It doesn’t matter what your line of work is: stress is going to affect you at some point or another. Stress is a part of life. And learning how to cope with that is a healthy part of managing your day-to-day existence. This applies to those who work in the WordPress industry as well. Even as you work from home, that flexibility can be wonderful but it steals leaves you open to a variety of stress triggers and work-life balance issues.
What follows is a breakdown of some of the causes of stress and how it affects your body plus a plan of action for learning how to manage stress and work.
Note: We are not doctors and we are not providing medical advice. This article is simply intended to provide information based on our own personal experiences. If you need help, please see a qualified medical professional.
Potential Causes of Stress
Stress can come from many different places. And for many, even day-to-day stressors can be a lot to handle. Figuring out meals. Facilitating school and homework. Achieving work goals. Squeezing in time to exercise. Pursuing hobbies. Spending quality time with a spouse and your kids. It’s all a lot to manage every single day.
That being said, sometimes extraordinary stress bears its weight. A few potential causes of such intense stress include:
- Financial Issues. If you’re working hard and still not able to pay your bills on time, that can cause an inordinate amount of stress. Financial trouble can happen to anyone at some point, so trying to work through that can be a challenge.
- Health issues. If you or someone you love suddenly falls ill, that can make it very hard to meet work obligations. This can cause stress in a couple of ways. Obviously, the health issue is stressful but if you have to take time away from work, that can result in a loss of income, too.
- Child care issues. If your childcare suddenly falls through, you can be stuck between a rock and a hard place trying to figure out how to get your child to school (or homeschool them) all while managing your WordPress workload.
- Loss of a loved one. When a family member or close friend passes away, it can turn your world upside down. Even if you don’t take time off work, your mind will naturally be elsewhere.
- Divorce/relationships ending. Anytime there is relationship strife, it’s bound to cause stress and strain at home and in the workplace.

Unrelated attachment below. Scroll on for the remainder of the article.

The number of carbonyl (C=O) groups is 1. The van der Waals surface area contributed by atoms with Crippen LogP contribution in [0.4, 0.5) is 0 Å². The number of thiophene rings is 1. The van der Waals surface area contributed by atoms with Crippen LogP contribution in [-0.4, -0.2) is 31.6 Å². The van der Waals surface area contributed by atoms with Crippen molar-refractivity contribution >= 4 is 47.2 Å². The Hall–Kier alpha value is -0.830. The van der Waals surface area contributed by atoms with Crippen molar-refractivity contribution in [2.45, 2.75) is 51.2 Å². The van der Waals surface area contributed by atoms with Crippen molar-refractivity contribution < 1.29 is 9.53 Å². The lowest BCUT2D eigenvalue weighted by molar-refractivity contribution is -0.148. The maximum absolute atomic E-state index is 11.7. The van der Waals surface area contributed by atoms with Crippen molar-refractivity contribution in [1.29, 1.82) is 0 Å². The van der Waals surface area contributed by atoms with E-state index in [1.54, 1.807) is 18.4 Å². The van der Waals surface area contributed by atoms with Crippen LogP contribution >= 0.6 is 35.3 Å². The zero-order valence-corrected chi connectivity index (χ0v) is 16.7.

How Stress Impacts the Body
Besides occupying a large part of your mental capacity, stress can have serious implications for your physical health as well. According to a variety of sources, include the Mayo Clinic, too much stress can result in:
- Anxiety. Feelings of anxiousness can appear when you have too much on your mind or have too much to do. For those who do not struggle with mental health issues typically, anxiety can be a natural result of stressful situations, which can lead to many of the other issues detailed below.
- Insomnia. If anxiety is at its peak, an inability to sleep is a common result. Insomnia can make you feel exhausted during the day when trying to work, which can result in poor work quality, efficiency, and productivity.
- Fatigue. If you’re not sleeping and worried all the time, it’d make sense then that you’d feel tired and fatigued.
- Upset stomach. Stress can cause that nervous feeling to occur in your belly. When you’re stressed for longer than a day or so, it’s common to experience an upset stomach like nausea, gas, and diarrhea.
- Irritability. If you’re stressed and/or fatigued, irritability is often a result. People under intense pressure are often quick to anger.
- Depression. Along with stress and anxiety can come feelings of depression. When you’re under stress, it’s likely you’ll experience some low points where you may feel alone or disinterested in what used to interest you.
- Withdrawal from social situations. Stress can also make you so occupied with the current situation, that you withdraw from social commitments, preferring instead to self-isolate. This can further intensify feelings of depression.
- Substance abuse. In severe cases of stress, some turn to unhealthy habits to ease their worries, including the abuse of drugs and alcohol.
How Stress Impacts Work
Since stress can affect your mind and body in a myriad of ways, it’s understandable how it could impact your work output, too.
Lack of Focus
As stress occupies your mind, it’s likely you’ll find it hard to focus. This can result in a direct impact on your work productivity and output.
Poor Time Management
If your mind is wandering and you’re feeling anxious, it’s likely that hours will pass by without you accomplishing a whole lot. This is frustrating and can work to only compound your stress level. According to Astutis, timekeeping can also become a problem, where workers are late to meetings or forget to properly keep time on projects.